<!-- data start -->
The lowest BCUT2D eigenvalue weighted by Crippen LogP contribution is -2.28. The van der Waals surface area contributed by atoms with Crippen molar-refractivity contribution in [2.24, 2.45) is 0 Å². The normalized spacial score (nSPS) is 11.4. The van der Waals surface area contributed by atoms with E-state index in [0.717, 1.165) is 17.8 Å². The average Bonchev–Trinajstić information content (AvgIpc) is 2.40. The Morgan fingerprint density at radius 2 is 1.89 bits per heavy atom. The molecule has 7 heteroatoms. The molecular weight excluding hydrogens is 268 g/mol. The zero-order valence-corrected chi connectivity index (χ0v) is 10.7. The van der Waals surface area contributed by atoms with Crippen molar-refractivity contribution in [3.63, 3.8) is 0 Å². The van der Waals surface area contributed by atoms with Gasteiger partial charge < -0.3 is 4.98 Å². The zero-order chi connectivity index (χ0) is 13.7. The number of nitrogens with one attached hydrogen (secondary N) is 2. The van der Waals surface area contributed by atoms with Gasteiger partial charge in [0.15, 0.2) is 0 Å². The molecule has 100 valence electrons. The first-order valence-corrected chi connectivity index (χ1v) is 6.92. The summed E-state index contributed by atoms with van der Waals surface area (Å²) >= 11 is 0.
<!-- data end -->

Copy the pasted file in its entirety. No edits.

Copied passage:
The lowest BCUT2D eigenvalue weighted by Crippen LogP contribution is -2.28. The van der Waals surface area contributed by atoms with Crippen molar-refractivity contribution in [2.24, 2.45) is 0 Å². The normalized spacial score (nSPS) is 11.4. The van der Waals surface area contributed by atoms with E-state index in [0.717, 1.165) is 17.8 Å². The average Bonchev–Trinajstić information content (AvgIpc) is 2.40. The Morgan fingerprint density at radius 2 is 1.89 bits per heavy atom. The molecule has 7 heteroatoms. The molecular weight excluding hydrogens is 268 g/mol. The zero-order valence-corrected chi connectivity index (χ0v) is 10.7. The van der Waals surface area contributed by atoms with Crippen molar-refractivity contribution in [3.63, 3.8) is 0 Å². The van der Waals surface area contributed by atoms with Gasteiger partial charge < -0.3 is 4.98 Å². The zero-order chi connectivity index (χ0) is 13.7. The number of nitrogens with one attached hydrogen (secondary N) is 2. The van der Waals surface area contributed by atoms with Gasteiger partial charge in [0.15, 0.2) is 0 Å². The molecule has 100 valence electrons. The first-order valence-corrected chi connectivity index (χ1v) is 6.92. The summed E-state index contributed by atoms with van der Waals surface area (Å²) >= 11 is 0.